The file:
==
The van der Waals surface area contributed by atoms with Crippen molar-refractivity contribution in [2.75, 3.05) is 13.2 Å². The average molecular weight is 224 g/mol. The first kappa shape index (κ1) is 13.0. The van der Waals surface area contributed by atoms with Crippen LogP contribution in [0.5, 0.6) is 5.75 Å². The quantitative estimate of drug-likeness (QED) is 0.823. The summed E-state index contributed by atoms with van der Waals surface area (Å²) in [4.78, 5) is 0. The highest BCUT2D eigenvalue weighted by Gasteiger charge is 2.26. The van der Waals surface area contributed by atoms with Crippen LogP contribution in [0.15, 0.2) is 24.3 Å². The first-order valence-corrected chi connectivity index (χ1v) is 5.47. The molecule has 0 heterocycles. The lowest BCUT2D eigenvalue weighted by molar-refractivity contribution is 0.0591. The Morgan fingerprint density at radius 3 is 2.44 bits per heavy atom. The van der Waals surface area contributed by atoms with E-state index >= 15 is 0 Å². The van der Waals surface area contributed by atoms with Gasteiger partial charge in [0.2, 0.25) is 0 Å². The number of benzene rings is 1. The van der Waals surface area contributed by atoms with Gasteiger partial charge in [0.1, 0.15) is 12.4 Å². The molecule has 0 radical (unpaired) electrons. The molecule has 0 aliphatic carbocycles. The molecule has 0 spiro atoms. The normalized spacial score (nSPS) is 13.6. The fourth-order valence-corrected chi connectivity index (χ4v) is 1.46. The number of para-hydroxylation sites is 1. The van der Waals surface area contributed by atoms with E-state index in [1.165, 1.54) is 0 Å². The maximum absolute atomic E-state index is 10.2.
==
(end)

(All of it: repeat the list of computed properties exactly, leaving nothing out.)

The van der Waals surface area contributed by atoms with Crippen molar-refractivity contribution in [2.75, 3.05) is 13.2 Å². The average molecular weight is 224 g/mol. The first kappa shape index (κ1) is 13.0. The van der Waals surface area contributed by atoms with Crippen LogP contribution in [0.5, 0.6) is 5.75 Å². The quantitative estimate of drug-likeness (QED) is 0.823. The summed E-state index contributed by atoms with van der Waals surface area (Å²) in [4.78, 5) is 0. The highest BCUT2D eigenvalue weighted by Gasteiger charge is 2.26. The van der Waals surface area contributed by atoms with Crippen LogP contribution in [0.15, 0.2) is 24.3 Å². The first-order valence-corrected chi connectivity index (χ1v) is 5.47. The molecule has 0 heterocycles. The lowest BCUT2D eigenvalue weighted by molar-refractivity contribution is 0.0591. The Morgan fingerprint density at radius 3 is 2.44 bits per heavy atom. The van der Waals surface area contributed by atoms with E-state index >= 15 is 0 Å². The van der Waals surface area contributed by atoms with Gasteiger partial charge in [0.2, 0.25) is 0 Å². The number of benzene rings is 1. The van der Waals surface area contributed by atoms with Gasteiger partial charge in [0.1, 0.15) is 12.4 Å². The molecule has 0 radical (unpaired) electrons. The molecule has 0 aliphatic carbocycles. The molecule has 0 spiro atoms. The normalized spacial score (nSPS) is 13.6. The fourth-order valence-corrected chi connectivity index (χ4v) is 1.46. The number of para-hydroxylation sites is 1. The van der Waals surface area contributed by atoms with E-state index in [1.165, 1.54) is 0 Å². The maximum absolute atomic E-state index is 10.2.